Frameline 34 Short Takes (Part 2)

by Peter Wong on July 8, 2010

Ties of guilt and family obligations are the reference points for the metaphorically titled feature “The String.” This familiar theme gets an intriguing twist by director Medhi Ben Attia through its Tunisian setting and a performance by the legendary Claudia Cardinale as Sara, the guilt-inducing mother. The Middle Eastern setting allows Attia to present a portion of the Middle East where Western influences co-exist with conservative religious and cultural traditions. Stonings may not occur around every corner, but lacking guilt about gayness can be condemned as a path to Hell. Such expressions of intolerance are outweighed by the relative openness of one character’s lesbian relationship and the sight of another character’s nicely shaped naked derriere.

The film pleasantly lays out its characters and problems until Sara gets incontrovertible proof her son’s gay. After that, it drifts emotionally and feels overlong until the titular string finally is tested. “The String” ends up a mildly amusing dramatic trifle.

Can Suzi Graf’s documentary “Lost in the Crowd” provide moments of “aha” insights to San Francisco audiences concerned about Castro homelessness? Admittedly, the homeless LGBT youths followed over seven years live on the streets of New York City. Yet the causes of their plight, such as religious intolerance and abusive parents, will feel very familiar to local residents. One also sees parallels in the inadequate resources given to nonprofit organizations trying to help these homeless kids. The film’s The Neutral Zone only has funds for ten sandwiches a day for a clientele that’s probably several times larger.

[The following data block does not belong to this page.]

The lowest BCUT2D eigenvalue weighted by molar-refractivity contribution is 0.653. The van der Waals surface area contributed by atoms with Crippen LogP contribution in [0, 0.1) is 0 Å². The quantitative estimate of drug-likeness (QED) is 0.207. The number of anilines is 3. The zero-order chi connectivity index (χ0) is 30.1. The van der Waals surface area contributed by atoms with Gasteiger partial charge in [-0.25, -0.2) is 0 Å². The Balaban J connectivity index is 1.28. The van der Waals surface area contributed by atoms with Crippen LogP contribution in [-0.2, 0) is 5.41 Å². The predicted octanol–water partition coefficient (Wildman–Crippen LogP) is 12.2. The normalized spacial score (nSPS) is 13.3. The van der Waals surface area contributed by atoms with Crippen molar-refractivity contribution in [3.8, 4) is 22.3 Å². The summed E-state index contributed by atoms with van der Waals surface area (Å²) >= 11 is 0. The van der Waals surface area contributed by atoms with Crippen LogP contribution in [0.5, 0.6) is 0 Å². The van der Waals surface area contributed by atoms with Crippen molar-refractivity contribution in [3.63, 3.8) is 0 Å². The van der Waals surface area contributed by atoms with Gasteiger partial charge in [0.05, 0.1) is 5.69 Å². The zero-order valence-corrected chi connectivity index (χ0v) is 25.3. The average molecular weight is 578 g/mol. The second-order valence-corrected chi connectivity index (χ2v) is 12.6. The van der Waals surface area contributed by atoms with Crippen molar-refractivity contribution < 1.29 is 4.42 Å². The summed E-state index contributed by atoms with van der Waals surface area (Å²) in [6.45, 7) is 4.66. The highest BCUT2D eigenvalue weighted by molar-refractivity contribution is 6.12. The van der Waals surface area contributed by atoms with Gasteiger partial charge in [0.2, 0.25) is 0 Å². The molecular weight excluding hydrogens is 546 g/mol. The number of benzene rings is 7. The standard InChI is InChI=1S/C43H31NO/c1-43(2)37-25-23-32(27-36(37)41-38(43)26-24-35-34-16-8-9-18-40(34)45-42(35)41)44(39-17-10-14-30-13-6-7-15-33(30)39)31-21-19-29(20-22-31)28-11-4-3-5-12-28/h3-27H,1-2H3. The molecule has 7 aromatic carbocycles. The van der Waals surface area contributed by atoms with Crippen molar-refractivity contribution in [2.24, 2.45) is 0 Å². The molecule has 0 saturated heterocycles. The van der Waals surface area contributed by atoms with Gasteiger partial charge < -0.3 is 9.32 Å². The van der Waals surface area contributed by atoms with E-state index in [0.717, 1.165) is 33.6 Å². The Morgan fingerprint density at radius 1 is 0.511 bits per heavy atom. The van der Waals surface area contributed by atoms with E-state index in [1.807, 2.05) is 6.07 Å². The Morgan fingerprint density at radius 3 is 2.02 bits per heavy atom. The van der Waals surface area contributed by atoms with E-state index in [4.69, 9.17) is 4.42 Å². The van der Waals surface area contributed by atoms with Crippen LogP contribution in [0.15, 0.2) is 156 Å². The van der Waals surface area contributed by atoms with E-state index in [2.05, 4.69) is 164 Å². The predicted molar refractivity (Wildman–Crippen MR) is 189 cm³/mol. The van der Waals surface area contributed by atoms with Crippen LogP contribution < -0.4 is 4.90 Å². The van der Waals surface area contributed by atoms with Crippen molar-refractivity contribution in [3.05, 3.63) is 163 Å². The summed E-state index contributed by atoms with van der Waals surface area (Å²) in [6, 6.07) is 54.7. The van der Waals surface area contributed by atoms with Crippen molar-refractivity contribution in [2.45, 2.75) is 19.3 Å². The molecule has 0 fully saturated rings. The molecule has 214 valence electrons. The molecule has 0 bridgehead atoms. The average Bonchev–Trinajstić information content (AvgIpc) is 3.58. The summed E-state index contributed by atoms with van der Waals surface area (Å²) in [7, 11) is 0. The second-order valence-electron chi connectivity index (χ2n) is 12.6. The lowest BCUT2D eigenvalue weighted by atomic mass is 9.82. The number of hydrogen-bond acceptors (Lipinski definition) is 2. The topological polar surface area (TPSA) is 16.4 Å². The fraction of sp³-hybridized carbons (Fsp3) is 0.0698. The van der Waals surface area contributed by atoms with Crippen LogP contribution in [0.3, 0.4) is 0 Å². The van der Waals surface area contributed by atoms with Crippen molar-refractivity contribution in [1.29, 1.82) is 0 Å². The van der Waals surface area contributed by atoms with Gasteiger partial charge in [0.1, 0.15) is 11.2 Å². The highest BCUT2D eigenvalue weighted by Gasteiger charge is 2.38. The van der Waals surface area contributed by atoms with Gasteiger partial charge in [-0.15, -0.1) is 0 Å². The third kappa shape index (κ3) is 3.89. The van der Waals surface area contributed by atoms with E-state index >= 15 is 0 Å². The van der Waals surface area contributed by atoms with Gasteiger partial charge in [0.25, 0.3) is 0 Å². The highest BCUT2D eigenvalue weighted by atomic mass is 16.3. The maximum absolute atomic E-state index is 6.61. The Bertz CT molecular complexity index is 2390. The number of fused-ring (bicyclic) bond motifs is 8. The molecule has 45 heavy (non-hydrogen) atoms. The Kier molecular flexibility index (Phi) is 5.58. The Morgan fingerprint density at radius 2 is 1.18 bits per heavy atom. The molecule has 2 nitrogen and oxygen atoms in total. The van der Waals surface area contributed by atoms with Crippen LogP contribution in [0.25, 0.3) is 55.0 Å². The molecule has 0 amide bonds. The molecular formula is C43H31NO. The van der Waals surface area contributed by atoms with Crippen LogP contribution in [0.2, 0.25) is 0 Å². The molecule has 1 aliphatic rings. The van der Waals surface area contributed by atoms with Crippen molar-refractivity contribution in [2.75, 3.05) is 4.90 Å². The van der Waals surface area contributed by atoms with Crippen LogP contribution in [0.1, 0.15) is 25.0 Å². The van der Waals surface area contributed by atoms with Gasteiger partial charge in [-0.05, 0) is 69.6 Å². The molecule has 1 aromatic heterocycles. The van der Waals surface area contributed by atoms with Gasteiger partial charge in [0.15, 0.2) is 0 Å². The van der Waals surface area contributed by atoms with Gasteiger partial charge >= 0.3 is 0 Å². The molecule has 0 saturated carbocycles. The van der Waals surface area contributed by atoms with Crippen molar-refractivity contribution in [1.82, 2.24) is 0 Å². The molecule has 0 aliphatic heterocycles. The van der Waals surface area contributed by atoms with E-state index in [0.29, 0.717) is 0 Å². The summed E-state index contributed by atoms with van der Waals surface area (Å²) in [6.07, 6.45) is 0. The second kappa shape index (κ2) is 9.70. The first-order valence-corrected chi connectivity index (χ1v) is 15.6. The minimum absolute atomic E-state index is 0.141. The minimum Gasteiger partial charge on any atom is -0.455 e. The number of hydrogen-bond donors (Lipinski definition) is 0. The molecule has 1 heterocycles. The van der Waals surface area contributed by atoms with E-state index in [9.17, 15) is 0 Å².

In presenting these stories of a frequently scapegoated population, Graf performs a valuable public service. Those good intentions do balance a film which doesn’t quite manage to touch the heart as often as needed.

Lino Brocka’s famed 1976 melodrama “Insiang” introduced audiences to the Phillipines’ notorious Manila slum known as Smoky Mountain. That mountain is a 12-story (and probably growing) tall pile of garbage. Its smoke comes from its continually leaking methane emissions. Extremely poor people live here, scavenging for recyclables and mildly rotted food.

Several decades later, Mateo Guez’ “Off World” shows things have not changed on Smoky Mountain. Guez wants to raise viewer awareness of the plight of the slum’s children through his story of a man’s search for a brother left among the garbage. This quest is rendered in sometimes striking images, such as one of a couple standing behind a lighted window.

Yet Guez’ film lacks anything like the visceral punch of Brocka’s melodrama. At the thin line between meditative and soporofic filmmaking, “Off World” unfortunately falls on the latter side of the divide.

James Rasin’s excellent documentary “Beautiful Darling: The Life and Times of Candy Darling, Andy Warhol Superstar” has passion to burn. The former Warhol superstar’s life is rendered through photos, performance footage, and interviews with still living friends and compatriots. But the film’s emotional heart belongs to the story of Darling’s relationship with best friend Jeremiah Newton.